Twenty years ago the Mexican government signed the San Andrés Accords Regarding the Rights and Culture of the Indigenous that granted autonomy to Indian communities. Yet today, some argue that the indigenous people of Mexico, who represent about 10 to 15 percent of the population of the country, are worse off than they were then. What happened and where are things now?
The Chiapas Uprising of 1994, led by the Zapatista Army of National Liberation (EZLN), brought about, after a brief period of military conflict, negotiations between the Mexican government and Zapatistas. The government created the Commission for Peace and Pacification (Comisión de Concordia y Pacificación – COCOPA, made up of senators and representatives, to negotiate with the EZLN. The Zapatistas, based in the historically Mayan region of Chiapas, insisted that the negotiation involve not only themselves, but also representatives of indigenous people from all over Mexico as well as experts from civil society, largely university professors and social movement activists. After weeks of negotiation, both sides agreed on a document that recognized the indigenous people and their rights and granted the indigenous considerable autonomy. The accords were signed on February 16, 1996 with the presumption that, the government having signed them, they would become law.
However, when the Accords reached the Mexican legislature they were modified, changing the language in ways that weakened the rights and the autonomy of the indigenous. The Mexican Congress passed the Bartlett-Cevallos Law—named after the senators of the Institutional Revolutionary Party (PRI) and the National Action Party (PAN) who had written it—with the votes as well of the left-of-center Party of the Democratic Revolution (PRD). The Zapatistas consequently repudiated the new law and broke off any relations with the government and have since then refused to support any of the country’s political parties.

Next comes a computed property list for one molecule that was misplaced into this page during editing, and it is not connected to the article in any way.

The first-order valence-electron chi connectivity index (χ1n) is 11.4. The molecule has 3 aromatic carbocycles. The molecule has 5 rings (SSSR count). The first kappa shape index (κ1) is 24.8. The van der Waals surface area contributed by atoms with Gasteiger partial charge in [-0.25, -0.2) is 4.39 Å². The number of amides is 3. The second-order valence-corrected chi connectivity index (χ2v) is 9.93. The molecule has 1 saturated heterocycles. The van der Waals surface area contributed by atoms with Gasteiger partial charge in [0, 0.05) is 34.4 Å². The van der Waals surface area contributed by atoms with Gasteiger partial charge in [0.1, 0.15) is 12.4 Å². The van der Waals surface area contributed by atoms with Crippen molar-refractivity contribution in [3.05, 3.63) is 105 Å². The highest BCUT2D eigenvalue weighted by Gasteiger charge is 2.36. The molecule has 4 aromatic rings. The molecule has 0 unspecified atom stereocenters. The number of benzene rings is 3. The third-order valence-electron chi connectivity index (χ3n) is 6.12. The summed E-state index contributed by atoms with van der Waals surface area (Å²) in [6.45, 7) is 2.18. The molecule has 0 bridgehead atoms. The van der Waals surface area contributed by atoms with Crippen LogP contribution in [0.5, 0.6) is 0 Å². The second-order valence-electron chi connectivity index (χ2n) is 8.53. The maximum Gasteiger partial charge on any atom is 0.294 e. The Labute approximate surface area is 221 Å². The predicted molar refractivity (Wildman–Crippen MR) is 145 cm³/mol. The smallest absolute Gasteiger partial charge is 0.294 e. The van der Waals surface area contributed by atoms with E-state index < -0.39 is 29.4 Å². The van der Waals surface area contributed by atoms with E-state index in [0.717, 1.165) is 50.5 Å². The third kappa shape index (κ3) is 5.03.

The Accords and the Bartlett-Cevalos law did contribute to the eventual passage of Article 2 of the Constitution, adopted in 2001, that established indigenous rights. While the Bartlett-Cevallos law did contain language that has been used by lawyers to defend the interests of indigenous communities, it by no means recognized the indigenous, their rights, and their autonomy in the way that the Accords had.
R. Aida Hernández Castillo, a researcher at the Center for Research and Higher Studies in Social Anthropology (CIESAS), who was one of the civil society participants in negotiating the Accords, argues that the situation of the indigenous people is worse today than it was then in two ways in particular. First, there is a new capitalist offensive aimed at appropriating the land and resources of the indigenous. Second, legal reforms have led to the criminalization of social protest. She writes:
“The indigenous people through their organizations have resisted the privatization and the commercialization of their resources, based on epistemologies and visions of the world that challenge the utilitarian and individualist capitalist outlook. It is because of this resistance that those in power have described them as being ‘backward and anti-progress’ and in the worst of cases as terrorists and violent. Their territories are being violated by the transnational mining company, by energy mega-projects, by the drug war, and by hydroelectric projects, often leading to displacements that leave their land ‘free’ for capital.” Hernández also argues that one will find a coincidence between the places where the drug war is being fought and the loss of indigenous territory.
So today, twenty years later, the Zapatistas and the many indigenous groups in Mexico—150 different peoples and indigenous barrios and 50 communities of indigenous residents—continue to fight for recognition, rights, and autonomy throughout the country.